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Parents would naturally want to protect their children from harm and keep track of their physical health and well-being. However, the conversation of mental health can be a bit of a struggle, as it can feel uncomfortable or even taboo. But as a parent, it’s a crucial conversation to have to support your children's emotional and psychological well-being, and not just their physical health or their future career.
Tips and strategies for talking to a child about mental health must be discussed with parents, and they should start this conversation especially in a safe and supportive way. Parents must know how to create a safe environment for discussion, communicate in age-appropriate ways, share your own experiences on mental health care, and teach their children that it’s normal to seek professional help.
By definition, mental health refers to someone’s overall emotional, psychological, and social well-being. A mentally healthy person means how they think, feel, and behave are non-destructive and non-excessive. Ranging from mild to severe, mental health concerns impact both children and adults.
Some of the more common mental health concerns in children include anxiety, depression, ADHD, and behavioural disorders. It should be normalized among children to seek help for mental health issues, just as they would for physical health issues. Talking about mental health openly and without stigma can help reduce shame and encourage children to seek help when they need it.
A child’s mental health should be of utmost importance to a parent, as it lays the foundation for their overall well-being and future success. Their academic achievement, social relationships, and emotional development all mostly depend on how good their mental health is. In this light, children who experience mental health issues are more likely to struggle academically, exhibit behavioral problems, and have difficulties forming healthy relationships.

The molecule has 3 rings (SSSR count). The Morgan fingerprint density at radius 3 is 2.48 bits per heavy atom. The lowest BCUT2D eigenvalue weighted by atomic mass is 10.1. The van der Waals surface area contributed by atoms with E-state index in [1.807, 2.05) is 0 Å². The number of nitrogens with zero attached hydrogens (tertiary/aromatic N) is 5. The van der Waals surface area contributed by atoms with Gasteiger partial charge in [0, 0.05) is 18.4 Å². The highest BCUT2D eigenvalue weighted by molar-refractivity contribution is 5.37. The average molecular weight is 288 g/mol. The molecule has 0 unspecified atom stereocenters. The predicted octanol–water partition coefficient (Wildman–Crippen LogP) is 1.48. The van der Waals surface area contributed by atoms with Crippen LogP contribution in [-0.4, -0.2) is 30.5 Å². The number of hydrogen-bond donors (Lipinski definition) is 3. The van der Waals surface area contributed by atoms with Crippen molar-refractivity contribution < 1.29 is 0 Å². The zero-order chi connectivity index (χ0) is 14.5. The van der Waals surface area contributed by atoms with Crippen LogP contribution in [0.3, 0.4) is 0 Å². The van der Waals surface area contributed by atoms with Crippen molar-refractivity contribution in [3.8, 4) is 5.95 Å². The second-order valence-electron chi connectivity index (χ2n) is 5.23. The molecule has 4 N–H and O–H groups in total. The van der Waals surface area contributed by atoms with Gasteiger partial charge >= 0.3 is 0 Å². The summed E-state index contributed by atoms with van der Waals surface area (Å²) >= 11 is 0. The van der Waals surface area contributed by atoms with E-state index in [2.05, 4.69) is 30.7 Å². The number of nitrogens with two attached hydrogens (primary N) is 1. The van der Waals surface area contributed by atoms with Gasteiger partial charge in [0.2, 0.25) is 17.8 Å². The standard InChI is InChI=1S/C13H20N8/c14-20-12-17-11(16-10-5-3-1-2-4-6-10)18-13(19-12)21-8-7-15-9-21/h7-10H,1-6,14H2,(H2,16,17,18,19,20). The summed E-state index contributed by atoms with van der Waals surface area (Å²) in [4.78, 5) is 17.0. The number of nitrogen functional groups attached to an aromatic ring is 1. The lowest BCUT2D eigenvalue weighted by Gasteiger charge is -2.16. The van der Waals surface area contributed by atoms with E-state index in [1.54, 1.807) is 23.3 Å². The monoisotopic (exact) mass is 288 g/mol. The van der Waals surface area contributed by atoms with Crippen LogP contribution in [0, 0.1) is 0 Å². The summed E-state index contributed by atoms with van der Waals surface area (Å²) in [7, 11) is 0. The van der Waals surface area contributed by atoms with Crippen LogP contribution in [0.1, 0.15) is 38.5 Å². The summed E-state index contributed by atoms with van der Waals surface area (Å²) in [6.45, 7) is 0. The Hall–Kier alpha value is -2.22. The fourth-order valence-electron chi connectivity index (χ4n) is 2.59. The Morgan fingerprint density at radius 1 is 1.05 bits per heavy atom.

It’s important to note that untreated mental health challenges during childhood can persist into adulthood, affecting any person’s ability to lead a fulfilling and productive life. As parents, you have a responsibility to recognize the signs of poor mental health among your children and provide appropriate support and intervention. By prioritizing your children's mental health, you set them up for a good future where they can reach their potential and live their lives to the fullest.
Some parents aren’t very open or even dismissive when it comes to mental health. Remember that when talking to your child about mental health, it’s important that you create a safe and comfortable environment for discussion. Here are some tips for creating this environment:
Sometimes, communicating about mental health with children of different ages can be challenging and even confusing, but here are some guidelines for discussing mental health with children of different ages:
Sharing your own experiences with mental health can help your child feel less alone and more comfortable talking about their own mental health. Here are some tips for sharing your story:
Finally, it’s important to know when to seek professional help for your child's mental health. Here are some signs that your child may need professional help:
If you notice any of these signs, it is important to seek help from a mental health professional. You can start by talking to your child's pediatrician, school counsellor, or family doctor. They can provide a referral to a mental health professional who specializes in working with children and adolescents.
There are also several resources available in Canada for parents seeking mental health support for their children. The Canadian Mental Health Association (CMHA) offers resources and information for parents on children's mental health. Kids Help Phone provides 24/7 confidential support and counselling for children and teenagers.
Another resource is Archways Centre for CBT, which provides evidence-based cognitive and behavioural therapy (CBT) across the lifespan. Archways Centre for CBT offers services for children and youth, including therapy for anxiety, depression, and behavioural concerns.
Our team of experienced therapists utilizes evidence-based approaches to help children and youth develop coping skills and reduce symptoms of mental health concerns. If you're seeking support for your child's mental health, Archways Centre for CBT is a good first step.
Seeking help for mental health concerns is a sign of strength and can make a significant difference in your child's life. Let's start the conversation today and prioritize our children's mental health and contact us at (519) 472–6612.